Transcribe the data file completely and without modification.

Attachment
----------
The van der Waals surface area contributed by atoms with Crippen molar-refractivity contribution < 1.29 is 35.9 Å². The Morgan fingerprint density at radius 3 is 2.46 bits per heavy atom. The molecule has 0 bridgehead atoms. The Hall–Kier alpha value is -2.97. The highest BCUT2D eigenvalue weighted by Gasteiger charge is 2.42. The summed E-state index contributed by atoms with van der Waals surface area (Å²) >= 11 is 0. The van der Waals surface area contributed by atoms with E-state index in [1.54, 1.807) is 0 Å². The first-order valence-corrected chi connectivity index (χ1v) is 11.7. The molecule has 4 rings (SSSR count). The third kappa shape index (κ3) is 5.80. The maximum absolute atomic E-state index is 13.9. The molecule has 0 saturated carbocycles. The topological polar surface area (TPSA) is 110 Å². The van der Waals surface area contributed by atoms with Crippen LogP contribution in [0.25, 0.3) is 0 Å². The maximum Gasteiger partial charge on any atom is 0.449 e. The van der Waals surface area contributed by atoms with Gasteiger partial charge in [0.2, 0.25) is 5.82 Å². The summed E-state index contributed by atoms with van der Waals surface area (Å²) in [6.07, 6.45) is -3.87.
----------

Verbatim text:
The van der Waals surface area contributed by atoms with Crippen molar-refractivity contribution < 1.29 is 35.9 Å². The Morgan fingerprint density at radius 3 is 2.46 bits per heavy atom. The molecule has 0 bridgehead atoms. The Hall–Kier alpha value is -2.97. The highest BCUT2D eigenvalue weighted by Gasteiger charge is 2.42. The summed E-state index contributed by atoms with van der Waals surface area (Å²) >= 11 is 0. The van der Waals surface area contributed by atoms with E-state index in [1.54, 1.807) is 0 Å². The first-order valence-corrected chi connectivity index (χ1v) is 11.7. The molecule has 4 rings (SSSR count). The third kappa shape index (κ3) is 5.80. The maximum absolute atomic E-state index is 13.9. The molecule has 0 saturated carbocycles. The topological polar surface area (TPSA) is 110 Å². The van der Waals surface area contributed by atoms with Crippen LogP contribution in [0.25, 0.3) is 0 Å². The maximum Gasteiger partial charge on any atom is 0.449 e. The van der Waals surface area contributed by atoms with Gasteiger partial charge in [0.2, 0.25) is 5.82 Å². The summed E-state index contributed by atoms with van der Waals surface area (Å²) in [6.07, 6.45) is -3.87.